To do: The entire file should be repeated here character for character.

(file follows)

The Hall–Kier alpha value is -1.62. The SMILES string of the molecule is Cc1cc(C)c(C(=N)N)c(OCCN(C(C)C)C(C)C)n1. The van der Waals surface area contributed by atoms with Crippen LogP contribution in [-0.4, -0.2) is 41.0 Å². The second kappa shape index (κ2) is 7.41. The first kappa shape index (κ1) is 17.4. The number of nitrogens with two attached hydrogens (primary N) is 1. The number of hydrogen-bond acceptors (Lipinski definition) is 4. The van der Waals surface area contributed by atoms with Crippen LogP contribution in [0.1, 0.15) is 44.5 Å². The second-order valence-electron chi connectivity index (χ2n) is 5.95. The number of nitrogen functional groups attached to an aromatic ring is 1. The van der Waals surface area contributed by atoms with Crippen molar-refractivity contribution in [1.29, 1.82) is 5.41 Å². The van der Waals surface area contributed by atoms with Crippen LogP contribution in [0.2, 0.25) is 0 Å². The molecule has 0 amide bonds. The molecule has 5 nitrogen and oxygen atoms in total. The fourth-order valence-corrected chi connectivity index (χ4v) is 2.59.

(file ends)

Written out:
The Hall–Kier alpha value is -1.62. The SMILES string of the molecule is Cc1cc(C)c(C(=N)N)c(OCCN(C(C)C)C(C)C)n1. The van der Waals surface area contributed by atoms with Crippen LogP contribution in [-0.4, -0.2) is 41.0 Å². The second kappa shape index (κ2) is 7.41. The first kappa shape index (κ1) is 17.4. The number of nitrogens with two attached hydrogens (primary N) is 1. The number of hydrogen-bond acceptors (Lipinski definition) is 4. The van der Waals surface area contributed by atoms with Crippen LogP contribution in [0.1, 0.15) is 44.5 Å². The second-order valence-electron chi connectivity index (χ2n) is 5.95. The number of nitrogen functional groups attached to an aromatic ring is 1. The van der Waals surface area contributed by atoms with Crippen molar-refractivity contribution in [1.29, 1.82) is 5.41 Å². The van der Waals surface area contributed by atoms with Crippen LogP contribution in [0.2, 0.25) is 0 Å². The molecule has 0 amide bonds. The molecule has 5 nitrogen and oxygen atoms in total. The fourth-order valence-corrected chi connectivity index (χ4v) is 2.59.